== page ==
Here on the finished piece you can see where I added additional
watch part pieces to pull everything together. I even added sprockets to the bail.

Currently this piece is my favorite jewelry creation and I will wear it as a way to fly my Steampunk flag.  (I created it on Friday night, wore it for the first time on Saturday and already I've had people stopping me to look at it and talk about it. - What fun!)

This project has also revisited the treasure hunter in me so, I know it's time to check out the local thrift stores for old broken jewelry parts and pieces I can use as a base for future creations.  Creative recycling sure can be energizing and I'm looking forward to my next Steampunk creation.

Grins and Giggles,
 Evelyn (EKDuncan)

Steampunk - My Latest Interest

Well I'm always on the hunt for something fun to catch my interest and a few months ago I noticed one of my favorite stamp companies had a line of Steampunk rubber stamps.  I scratched my head and took a look but did not really understand what this Steampunk stuff was?  The stamps were interesting - wheels, cogs, airships, Victoriana and things like that.

Steampunk inspired card by Joanne Wardle using Scrolls Work Stamps 
from the Steampunk line.

Then a few weeks later I was at the book store to add to my ever growing collection of historical romance novels, when I came across a novel by Katie MacAlister called STEAMED - A Steampunk Romance.  OK, this got my interest up since there was that Steampunk word again.  Well, I liked the books I had read by her before, so I bought it and stuck it on my shelf.

For several weeks the word Steampunk has been going through my head and little by little I've been playing on the web trying to figure out what it's all about.  I've become entranced by this genre partly by the retro aspect and also by the imagination and creativity these Steampunk fans put into their art.  I would not be surprised if this trend hit in a big way very soon.  

Steampunk Paper Doll Man - By Wanda Stivison

Steampunk? What is that you might ask?
Well, there seem to be various versions of what it is or could be. The way I look at it is, that modern technology goes back in time to steam powered Victorian England.  The clothes, the architecture, design elements, and customs of Victorian England but with major technological advancements; however these contraptions are steam driven or mechanical just as they would have been in Victorian times.  Now mind you - Steampunk is a fictional world, so there are lots of ways people can interpret what this world would be like and all the better; since that gives me license to create Steampunk art the way I see it.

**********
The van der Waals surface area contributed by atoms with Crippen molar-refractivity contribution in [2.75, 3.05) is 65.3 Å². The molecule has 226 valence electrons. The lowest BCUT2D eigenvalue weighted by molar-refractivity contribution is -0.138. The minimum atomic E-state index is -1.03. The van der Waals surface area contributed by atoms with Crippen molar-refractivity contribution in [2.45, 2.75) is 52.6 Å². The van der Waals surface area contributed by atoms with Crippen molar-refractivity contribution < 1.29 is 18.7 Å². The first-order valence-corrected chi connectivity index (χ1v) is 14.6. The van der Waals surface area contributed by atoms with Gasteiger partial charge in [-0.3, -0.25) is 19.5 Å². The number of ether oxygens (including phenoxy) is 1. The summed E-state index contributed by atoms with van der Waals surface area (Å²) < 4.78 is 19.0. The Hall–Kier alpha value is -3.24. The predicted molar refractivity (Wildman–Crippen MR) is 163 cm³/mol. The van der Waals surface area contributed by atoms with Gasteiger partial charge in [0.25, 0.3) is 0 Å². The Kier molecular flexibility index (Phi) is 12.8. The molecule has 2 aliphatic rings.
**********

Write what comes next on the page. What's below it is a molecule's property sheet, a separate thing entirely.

I love the ornateness of the artifacts, the hats, frock coats, vintage glasses, goggles, pocket watches and yes, the corsets. (which many wear on the outside where they can be seen).  Steampunk is just a fun concept and I can see why so many people want to play in this fictional world.


Here are some great pictures I've found on the web while on this quest to discover more about Steampunk and its growing sub-culture. One picture is worth one thousand words so I'll let you see what has inspired me to learn more and to start creating art in the Steampunk style.

 A Steampunk computer by creator Jake von Slatt

Steampunke iPod by creative artist Oscar Blanco

Steampunk USB Flashdrive by Artype on etsy

 Great Steampunk Frock Coats by Kristi Smart

 A Steampunk pendant using old watch parts by nouveaumotley at etsy

A Steampunk cuff bracelet by Perseph

Steampunk Fashion - web photo from Neo-Victorian Living blog

Oh, by the way - I finally started to read STEAMED - A Steampunk Romance by Katie MacAlister.  A modern hunky techno geek finds himself in a Steampunk world after a lab explosion in his time transports him to a lady captain's airship.  She's all decked out in her traditional woolen Victorian Aerocorps uniform and he sporting a black tee-shirt with a logo on the back for a band called "Airship Pirate"...

 Grins and Giggles, 
 Evelyn (EKDuncan)

Thursday, August 26, 2010

Faskolor Paint Background using the Kiss Technique - an alternate to the Polished Stone Technique

Faskolor Paints are used by hobbyists to airbrush on model cars but I enjoy using these paints on my creative projects.  I have also used other brands such as Createx; just check the airbrush section of you hobby or craft store and you should find a comparable type of model car paint. 

Regardless of the brand; I always use the pearlized colors, since I like the shimmer those give my projects.
The key to the look I get is to use the pearlized model car paint on black glossy cardstock.  You need the glossy black to get the bright pop of color in the finished projects you will see here.

An example of a Faskolor Background using the Kiss Technique.

Faskolor Paint Background using the Kiss Technique

  • One sheet of Black Glossy Cardstock cut in half.
  • Faskolor Paint in several colors (or other car model airbrush paint)
  • Lots of scrap paper and tissues to protect your work surface and wipe your hands.

Drop lots of dots of paint all over one piece of the glossy cardstock.